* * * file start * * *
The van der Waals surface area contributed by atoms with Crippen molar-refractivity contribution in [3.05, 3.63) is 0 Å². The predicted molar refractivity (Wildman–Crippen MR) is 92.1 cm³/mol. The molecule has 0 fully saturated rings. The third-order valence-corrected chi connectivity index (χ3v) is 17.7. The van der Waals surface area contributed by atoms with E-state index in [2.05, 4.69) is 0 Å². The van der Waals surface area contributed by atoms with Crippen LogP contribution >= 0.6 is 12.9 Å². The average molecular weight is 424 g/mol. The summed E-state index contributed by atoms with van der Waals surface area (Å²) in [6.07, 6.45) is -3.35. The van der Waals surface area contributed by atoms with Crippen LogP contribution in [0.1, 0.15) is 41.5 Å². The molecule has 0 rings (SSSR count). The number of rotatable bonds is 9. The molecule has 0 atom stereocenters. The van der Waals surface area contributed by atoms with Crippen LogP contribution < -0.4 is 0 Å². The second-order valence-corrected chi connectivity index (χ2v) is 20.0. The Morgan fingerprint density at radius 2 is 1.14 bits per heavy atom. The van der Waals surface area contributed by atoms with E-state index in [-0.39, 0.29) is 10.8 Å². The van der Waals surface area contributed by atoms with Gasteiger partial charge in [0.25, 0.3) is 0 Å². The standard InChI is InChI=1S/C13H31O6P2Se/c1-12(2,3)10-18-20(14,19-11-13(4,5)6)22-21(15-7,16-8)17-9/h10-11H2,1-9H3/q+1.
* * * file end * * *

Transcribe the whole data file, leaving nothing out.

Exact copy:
The van der Waals surface area contributed by atoms with Crippen molar-refractivity contribution in [3.05, 3.63) is 0 Å². The predicted molar refractivity (Wildman–Crippen MR) is 92.1 cm³/mol. The molecule has 0 fully saturated rings. The third-order valence-corrected chi connectivity index (χ3v) is 17.7. The van der Waals surface area contributed by atoms with E-state index in [2.05, 4.69) is 0 Å². The van der Waals surface area contributed by atoms with Crippen LogP contribution >= 0.6 is 12.9 Å². The average molecular weight is 424 g/mol. The summed E-state index contributed by atoms with van der Waals surface area (Å²) in [6.07, 6.45) is -3.35. The van der Waals surface area contributed by atoms with Crippen LogP contribution in [0.1, 0.15) is 41.5 Å². The molecule has 0 rings (SSSR count). The number of rotatable bonds is 9. The molecule has 0 atom stereocenters. The van der Waals surface area contributed by atoms with Crippen LogP contribution < -0.4 is 0 Å². The second-order valence-corrected chi connectivity index (χ2v) is 20.0. The Morgan fingerprint density at radius 2 is 1.14 bits per heavy atom. The van der Waals surface area contributed by atoms with E-state index in [-0.39, 0.29) is 10.8 Å². The van der Waals surface area contributed by atoms with Gasteiger partial charge in [0.25, 0.3) is 0 Å². The standard InChI is InChI=1S/C13H31O6P2Se/c1-12(2,3)10-18-20(14,19-11-13(4,5)6)22-21(15-7,16-8)17-9/h10-11H2,1-9H3/q+1.